TOLEDO, Ohio — There is an average of 130 suicides per day in the U.S., according to the American Foundation for Suicide Prevention.
September is Suicide Prevention Awareness Month and local therapist Jasmine Pope said education is an important step in helping people know taking their life is not the answer.
AJ Burt is forever enshrined in his grandmother's home.
"Ajane 'AJ' Xavier Jamal Burt (was born on) October 14, 1991. He left Feb. 18, 2017," Burt's grandmother and local suicide prevention advocate, Earlean "Queen Cookie" Belcher, said.
Burt took his own life five years ago, and Belcher said she has never been the same.
"I just wanted to do something to honor his life," she said. She started going to a grief support group, as well as a suicide support group.
Now, Belcher advocates because she believes no one should feel that their only option is to end their life.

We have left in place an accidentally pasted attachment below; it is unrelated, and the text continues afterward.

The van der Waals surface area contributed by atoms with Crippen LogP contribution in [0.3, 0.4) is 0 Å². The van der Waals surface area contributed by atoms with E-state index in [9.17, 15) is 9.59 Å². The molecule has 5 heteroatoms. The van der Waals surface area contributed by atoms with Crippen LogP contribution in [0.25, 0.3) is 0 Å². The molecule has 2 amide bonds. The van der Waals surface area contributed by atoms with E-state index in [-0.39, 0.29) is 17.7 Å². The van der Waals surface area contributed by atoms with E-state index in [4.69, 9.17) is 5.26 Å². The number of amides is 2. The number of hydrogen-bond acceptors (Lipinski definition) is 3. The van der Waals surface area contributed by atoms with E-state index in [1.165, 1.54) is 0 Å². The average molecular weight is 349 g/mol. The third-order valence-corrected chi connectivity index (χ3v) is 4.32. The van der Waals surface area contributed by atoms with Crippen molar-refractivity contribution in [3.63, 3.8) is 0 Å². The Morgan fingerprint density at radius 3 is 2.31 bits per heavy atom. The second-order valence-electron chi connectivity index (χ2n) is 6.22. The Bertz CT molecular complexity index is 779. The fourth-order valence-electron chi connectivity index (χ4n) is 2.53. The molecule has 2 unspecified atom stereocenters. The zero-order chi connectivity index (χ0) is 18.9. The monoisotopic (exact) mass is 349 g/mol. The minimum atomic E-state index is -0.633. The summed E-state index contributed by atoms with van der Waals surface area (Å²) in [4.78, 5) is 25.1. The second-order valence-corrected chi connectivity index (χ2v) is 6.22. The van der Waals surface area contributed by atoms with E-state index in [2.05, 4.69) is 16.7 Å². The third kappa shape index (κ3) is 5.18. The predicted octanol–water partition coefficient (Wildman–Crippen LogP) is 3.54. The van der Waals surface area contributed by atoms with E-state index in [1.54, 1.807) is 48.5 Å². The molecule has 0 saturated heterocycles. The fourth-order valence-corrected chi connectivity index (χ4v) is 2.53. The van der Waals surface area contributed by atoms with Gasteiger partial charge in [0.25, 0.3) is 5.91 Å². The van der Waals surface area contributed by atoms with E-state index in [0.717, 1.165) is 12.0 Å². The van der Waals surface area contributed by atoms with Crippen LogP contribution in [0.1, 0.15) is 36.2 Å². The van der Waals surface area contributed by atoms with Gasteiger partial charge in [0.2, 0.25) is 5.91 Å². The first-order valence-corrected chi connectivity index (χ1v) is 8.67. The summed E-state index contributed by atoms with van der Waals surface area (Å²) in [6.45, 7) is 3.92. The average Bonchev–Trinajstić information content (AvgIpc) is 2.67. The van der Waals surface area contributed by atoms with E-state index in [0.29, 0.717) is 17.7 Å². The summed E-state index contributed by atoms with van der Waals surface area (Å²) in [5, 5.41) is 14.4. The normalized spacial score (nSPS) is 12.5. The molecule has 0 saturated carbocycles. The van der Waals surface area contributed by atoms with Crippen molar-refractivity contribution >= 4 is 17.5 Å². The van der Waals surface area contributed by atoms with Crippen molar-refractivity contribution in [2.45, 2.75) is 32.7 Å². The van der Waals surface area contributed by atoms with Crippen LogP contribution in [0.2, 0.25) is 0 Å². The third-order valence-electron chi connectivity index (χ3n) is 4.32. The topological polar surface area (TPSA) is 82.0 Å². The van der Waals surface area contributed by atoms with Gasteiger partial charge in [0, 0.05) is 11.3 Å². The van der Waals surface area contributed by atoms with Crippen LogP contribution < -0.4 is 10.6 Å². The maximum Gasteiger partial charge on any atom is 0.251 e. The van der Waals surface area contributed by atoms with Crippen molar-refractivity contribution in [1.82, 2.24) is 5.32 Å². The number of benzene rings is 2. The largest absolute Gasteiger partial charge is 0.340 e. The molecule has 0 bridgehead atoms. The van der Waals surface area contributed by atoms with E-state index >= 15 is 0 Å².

To raise awareness, local churches are spending the month talking about suicide prevention and mental health.
"For a long time, particularly in the Black church, you couldn't talk about it. Or you were just dealing with a demon. So that kind of took away a lot of the resources that were there," Pope said.
Pope said open discussions regarding suicide are becoming more commonplace, but people still have misconceptions.
"Suicide isn't always just a spiritual thing, it can be because of genetics, life circumstances," Pope said. "And helping people to understand you can put your faith together and you can pray, but you can also talk to a therapist. You can see a psychiatrist and get on medication."
Both Pope and Belcher said people struggling with suicidal thoughts often suffer in silence.
"We don't want anyone to think we're weak, so we keep it inside, but if you tell your story, there's always help for you," Belcher said.
The Suicide and Crisis Lifeline recently changed its number to 988. It is available 24 hours a day.